In 2017 St Fagans National History Museum will be celebrating the 100th anniversary of the Oakdale Workmen’s Institute. The building was at the heart of Oakdale village community for 80 years until it closed in 1987 and then moved to St Fagans.

Exactly 100 years ago, on 3 July 1916, the work of building the Institute in Oakdale began when a ceremony was held to lay the first foundation stones. This type of ceremony is common when large public buildings are built to mark the beginning of the main construction phase. During the ceremony, a trowel is used to place the mortar where the foundation stone is laid and a trowel is then engraved to commemorate the ceremony.

Two foundation stones were laid at the ceremony for the Oakdale Workmen’s Institute in 1916, one on either side of the main entrance door. The stone on the left was laid by Harry Blount on behalf of the workmen of Oakdale Colliery and the stone on the right by Alfred S. Tallis representing the Tredegar Iron and Coal Company, owners of the colliery.

Harry Blount was one of the original members of the Oakdale Workmen’s Institute Committee, formed in 1913. Their meeting place in the early years was in the ‘Huts’, the old barracks which once accommodated the workers of the Oakdale Colliery shafts. In the minutes of the Committee it notes that on 6 January 1914, Harry Blount proposed that they should ‘proceed with the new Institute at once’. At the same meeting Arthur Webb was appointed as the architect and within a month his sketch plan had been accepted by the Committee.

Alfred S Tallis, Managing Director of the Tredegar Iron and Coal Company, was involved with the Institute from the beginning with the promise of a financial loan for the building work. He was also the main promoter of the idea of a model village at Oakdale for the company’s workforce with modern housing built in a rural area, away from the colliery. The work of building the new village began in 1909 and the first street, Syr Dafydd Avenue, was completed in 1913 and designed by the Institute’s architect, Arthur Webb, Tallis’s brother-in-law.

The minutes of the Committee briefly mentions the arrangements for the ceremony held on Monday 3 July 1916; there was to be a cold lunch at the Oakdale Hotel with the full Committee attending and the Oakdale Colliery Band were to play around the village half an hour before to advertise the event. The ceremony itself was at 5 o’clock and Sir Charles Edwards, M.P. was asked to attend and to speak.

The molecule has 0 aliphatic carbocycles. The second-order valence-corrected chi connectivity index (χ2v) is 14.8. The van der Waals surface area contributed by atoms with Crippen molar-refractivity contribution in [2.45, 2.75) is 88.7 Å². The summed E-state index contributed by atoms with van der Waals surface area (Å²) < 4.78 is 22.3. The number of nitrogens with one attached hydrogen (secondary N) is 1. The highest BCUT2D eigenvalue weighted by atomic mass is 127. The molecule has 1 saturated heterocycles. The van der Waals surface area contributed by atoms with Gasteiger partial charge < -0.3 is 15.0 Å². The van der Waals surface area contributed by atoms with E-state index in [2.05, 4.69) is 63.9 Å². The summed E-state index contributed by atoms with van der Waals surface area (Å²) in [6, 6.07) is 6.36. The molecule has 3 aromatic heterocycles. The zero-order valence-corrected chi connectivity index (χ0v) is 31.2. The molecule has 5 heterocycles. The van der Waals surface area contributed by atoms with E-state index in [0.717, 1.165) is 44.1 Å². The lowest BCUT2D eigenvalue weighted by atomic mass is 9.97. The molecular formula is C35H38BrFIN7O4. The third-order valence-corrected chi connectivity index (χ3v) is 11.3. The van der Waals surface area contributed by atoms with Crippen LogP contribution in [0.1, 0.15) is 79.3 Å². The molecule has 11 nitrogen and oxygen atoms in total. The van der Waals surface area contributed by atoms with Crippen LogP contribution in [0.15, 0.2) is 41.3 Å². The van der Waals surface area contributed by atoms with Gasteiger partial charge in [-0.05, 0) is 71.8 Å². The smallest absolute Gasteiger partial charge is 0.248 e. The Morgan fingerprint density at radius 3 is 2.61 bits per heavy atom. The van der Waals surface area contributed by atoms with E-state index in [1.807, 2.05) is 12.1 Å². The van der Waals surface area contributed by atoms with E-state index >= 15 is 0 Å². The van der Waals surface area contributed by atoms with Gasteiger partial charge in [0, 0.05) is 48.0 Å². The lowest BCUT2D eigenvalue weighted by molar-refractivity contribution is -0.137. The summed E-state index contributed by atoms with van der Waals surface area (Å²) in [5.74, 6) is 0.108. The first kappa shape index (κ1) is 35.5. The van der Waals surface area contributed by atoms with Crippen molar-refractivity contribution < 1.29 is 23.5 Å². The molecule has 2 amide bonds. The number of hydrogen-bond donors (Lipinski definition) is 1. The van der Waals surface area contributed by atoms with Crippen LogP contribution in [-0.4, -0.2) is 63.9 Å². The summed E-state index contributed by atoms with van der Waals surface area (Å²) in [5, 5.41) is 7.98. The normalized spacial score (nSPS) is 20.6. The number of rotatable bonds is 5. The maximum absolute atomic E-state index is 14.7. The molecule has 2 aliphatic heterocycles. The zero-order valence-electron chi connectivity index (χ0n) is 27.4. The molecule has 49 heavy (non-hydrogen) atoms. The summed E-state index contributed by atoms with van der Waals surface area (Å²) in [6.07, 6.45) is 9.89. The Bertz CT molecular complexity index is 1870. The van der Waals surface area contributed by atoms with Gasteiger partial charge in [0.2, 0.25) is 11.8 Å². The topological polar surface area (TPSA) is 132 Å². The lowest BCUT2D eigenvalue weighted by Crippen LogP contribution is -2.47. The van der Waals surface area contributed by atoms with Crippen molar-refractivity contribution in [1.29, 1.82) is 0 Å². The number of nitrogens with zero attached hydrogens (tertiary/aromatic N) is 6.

The two foundation stones can still be seen either side of the Institute’s main door at St Fagans and the commemorative trowels from the ceremony are displayed on the wall of the Institute Committee Room. Both trowels were donated to the Museum in the months before the Institute re-opened at St Fagans in 1995, by Harry Blount’s grandson and by Alfred Tallis’s grand-daughters.

In 2017, the year of the centenary of Oakdale Workmen’s Institute, the Museum is planning to bring the building alive once again, to reflect its original purpose as a place for the community. We’ll be updating you on the project as we go so look out for #Oakdale100 news in the coming weeks and months.

This project is supported by the Armed Forces Community Covenant Grant Scheme.

 

Yr wythnos hon, mae amgueddfeydd ledled y wlad yn dathlu ac yn hyrwyddo cyfraniad arbennig eu gwirfoddolwyr. Yma yn Sain Ffagan, mae ‘cymuned’ o wirfoddolwyr yn chwarae rhan bwysig yng ngweithgarwch yr Amgueddfa. Gallwch weld eu gwaith ar draws y safle – o’r gerddi i’r adeiladau hanesyddol. Canrif yn ôl – yn ystod y Rhyfel Byd Cyntaf – roedd gwirfoddolwyr yn gadael eu hôl ar Sain Ffagan o dan amgylchiadau pur wahanol.

Yn ystod y Rhyfel, sefydlwyd bron i 18,000 o elusennau newydd ym Mhrydain ac fe welwyd ymgyrchu gwirfoddol ar raddfa heb ei debyg o'r blaen. Ynghyd ag Urdd San Ioan, roedd y Groes Goch Brydeinig yn ganolog i'r ymgyrch hon. Yn 1909, daeth y ddwy elusen ynghyd i sefydlu cynllun y Voluntary Aid Detachment (VAD), gyda'r bwriad o roi hyfforddiant meddygol i wirfoddolwyr a'u paratoi i wasanaethu gartref a thramor mewn cyfnodau o ryfel. Yn ôl ystadegau'r Groes Goch, erbyn diwedd y Rhyfel Byd Cyntaf roedd 90,000 o bobl wedi cymryd rhan yn y cynllun - yn eu plith Elizabeth Radcliffe o bentref Sain Ffagan.